ORIGIN – the new double-bill from Scapino Ballet Rotterdam

Lior Tavori’s Killing the Butterfly . Photo by Bart Grietens

I can’t imagine that German expressionist cinema or dark eastern European literature are big in China but this was very much what I picked up from Xingxing Gong’s Kiss the Darkness, part of Origin, the new double-bill from Scapino.

I think darkness was the operative word in her impressive and masterful piece of theatre and black was the operative colour. This was all strange threatening shapes and ominous angular shadows which put me in mind of The Cabinet of Dr Caligari or the 1922 film of Nosferatu. Perhaps these subconscious and universal images grew from the fact that Ms Gong grew up as a fourth child in an era when only one was permitted per family. Despite that she became a choreographer for Beijing Opera and Dance Theatre in a country where, we are told, contemporary dance is beginning to find its feet. Nevertheless, there is still a dark side to China which, one would think, has influenced her work. While this piece was free-flowing and full of brilliant original ideas one had in the back of one’s mind that there was a certain underlying controlling strictness and one was not sure if this piece was subject to it or exposing it.

The opening sequence in what was, in effect, a series of tableaux, really set the piece up, indicating what was to come. Two dancers emerged from the darkness, gradually becoming one, their limbs intertwined so they almost became an eight-legged being like the beetle in Kafka’s Metamorphosis.

The small company of six dancers all had their moments, either alone or in various combinations all to the amazing soundscape seamlessly knitted together by Rimmert van Lummel and the mesmerizing lighting by Jasper Nijholt.

Despite the darkness and the omnipresent hint of danger, perhaps what was the most successful sequence was one of comedy. A lone male dancer slowly emerged from the wings pulling an old boot on one of those retractable dog-walking leads. He puts on the boot which seems to have a life of its own, his efforts to control it transforming him into a one-string marionette. When he is joined by two other dancers the lead becomes a cat’s cradle. The comedy was soon offset by a later sequence when five of the dancers, covered head to toe in black, their faces obscured, surrounded and menaced the sixth.

The final cameo came as a complete shock. An almost classical pas de deux to the tender and beautiful Look at Me by Damien Rice provided a powerful contrast and satisfactory conclusion to what had gone before.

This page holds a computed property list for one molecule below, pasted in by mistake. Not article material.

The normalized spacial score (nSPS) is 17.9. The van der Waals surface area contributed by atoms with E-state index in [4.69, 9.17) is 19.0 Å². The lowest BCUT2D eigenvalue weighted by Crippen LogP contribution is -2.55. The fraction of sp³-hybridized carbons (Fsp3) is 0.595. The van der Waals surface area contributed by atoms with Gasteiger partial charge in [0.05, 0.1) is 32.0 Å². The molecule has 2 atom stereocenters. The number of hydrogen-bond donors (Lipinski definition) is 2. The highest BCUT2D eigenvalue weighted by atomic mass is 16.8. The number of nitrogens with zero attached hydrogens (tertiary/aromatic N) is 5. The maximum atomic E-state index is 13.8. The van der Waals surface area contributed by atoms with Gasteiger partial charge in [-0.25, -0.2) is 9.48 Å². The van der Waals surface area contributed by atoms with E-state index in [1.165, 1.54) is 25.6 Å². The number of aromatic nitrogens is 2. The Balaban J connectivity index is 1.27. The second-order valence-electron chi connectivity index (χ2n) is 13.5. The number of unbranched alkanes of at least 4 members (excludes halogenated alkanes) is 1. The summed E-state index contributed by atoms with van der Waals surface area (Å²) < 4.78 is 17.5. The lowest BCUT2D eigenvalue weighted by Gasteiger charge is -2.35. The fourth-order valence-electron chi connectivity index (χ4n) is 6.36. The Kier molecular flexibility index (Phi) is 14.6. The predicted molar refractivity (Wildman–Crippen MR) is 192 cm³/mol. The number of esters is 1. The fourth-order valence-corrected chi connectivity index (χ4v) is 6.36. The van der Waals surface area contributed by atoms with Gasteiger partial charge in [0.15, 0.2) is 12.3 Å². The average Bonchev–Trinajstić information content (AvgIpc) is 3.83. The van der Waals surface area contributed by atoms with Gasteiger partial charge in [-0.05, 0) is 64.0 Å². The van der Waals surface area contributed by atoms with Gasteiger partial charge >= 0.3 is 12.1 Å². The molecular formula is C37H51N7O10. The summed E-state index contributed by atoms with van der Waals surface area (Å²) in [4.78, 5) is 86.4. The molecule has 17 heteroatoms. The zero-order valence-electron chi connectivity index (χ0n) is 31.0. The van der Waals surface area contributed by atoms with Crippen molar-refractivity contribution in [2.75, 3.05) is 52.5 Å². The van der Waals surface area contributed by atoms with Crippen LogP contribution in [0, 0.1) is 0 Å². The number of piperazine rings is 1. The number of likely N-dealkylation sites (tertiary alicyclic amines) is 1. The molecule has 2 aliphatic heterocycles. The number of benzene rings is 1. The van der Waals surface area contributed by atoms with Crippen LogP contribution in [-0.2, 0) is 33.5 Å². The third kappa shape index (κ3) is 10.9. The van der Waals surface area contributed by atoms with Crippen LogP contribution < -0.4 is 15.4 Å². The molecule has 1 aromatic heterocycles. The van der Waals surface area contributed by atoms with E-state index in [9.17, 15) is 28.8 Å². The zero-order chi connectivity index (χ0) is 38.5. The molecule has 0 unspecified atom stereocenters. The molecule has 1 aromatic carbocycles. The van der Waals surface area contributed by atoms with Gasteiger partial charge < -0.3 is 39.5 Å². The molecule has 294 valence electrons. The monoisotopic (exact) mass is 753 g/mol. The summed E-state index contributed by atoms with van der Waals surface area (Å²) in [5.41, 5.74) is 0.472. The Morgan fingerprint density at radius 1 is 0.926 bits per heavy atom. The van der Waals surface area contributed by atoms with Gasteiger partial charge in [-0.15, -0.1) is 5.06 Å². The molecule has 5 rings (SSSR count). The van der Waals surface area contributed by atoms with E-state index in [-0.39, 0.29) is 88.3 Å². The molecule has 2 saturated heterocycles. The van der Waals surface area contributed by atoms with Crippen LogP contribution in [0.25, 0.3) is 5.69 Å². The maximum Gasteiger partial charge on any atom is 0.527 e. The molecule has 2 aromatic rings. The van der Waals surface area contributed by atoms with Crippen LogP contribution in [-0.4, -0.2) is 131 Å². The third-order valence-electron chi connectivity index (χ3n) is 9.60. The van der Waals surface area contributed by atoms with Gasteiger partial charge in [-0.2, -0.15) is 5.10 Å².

Xingxing Gong’s extraordinary Kiss the Darkness succeeded on all levels as a piece of magnificent theatre and if she decides to work more in the West it will be China’s loss and our gain.

Usually Scapino’s performances are defined by single, fairly spectacular pieces with a very clear, linear narrative. Origin on the other hand, consists of two very different short pieces which provide an exercise in compare and contrast.

Israeli choreographer Lior Tavori is founder and artistic director of his eponymous dance company in Tel-Aviv and although his Killing the Butterfly had an equally disturbing title it was, on the surface, a much more upbeat optimistic affair.

The eighteen or so dancers were all dressed in shorts and vests in various pastel shades except for one girl and one boy who were wearing long frocks. The piece opened with a lone male dancer thrashing around in a huge sand pit which covered about a third of the stage. The other dances gradually arrived on stage, moving side to side, backwards and forwards like pieces on a chess board.

For a while the sand pit was forgotten but by about half-way through it came back into focus as two dancers performed a duet in it as the others watched as though around a circus ring. Slowly they all joined in with sand flying everywhere while on stage a solitary girl dancer, now in white, performed an extended solo. Surreptitiously in the dark shadows at the back of the sandpit naked bodies could be seen as they all changed into white shorts and vests before emerging onto the main stage. There then followed a startling episode where a continuous line of dancers marched  across the front of stage from right to left like a sequence of Edward Muybridge photographs.

Jasper Nijholt’s lighting also shone through in this production and along with the excellent selection of music (much more melodic in this piece), supervised again by Rimmert van Lummel, made a significant contribution to the whole.

Origin, though perhaps a little different from what we normally see from Scapino, provided two outstanding pieces which, though very different, matched beautifully and complemented each other to provide an exhilarating and thought provoking evening.  Michael Hasted 14th April 2024

Scapino’s Origin continues on tour until 9th june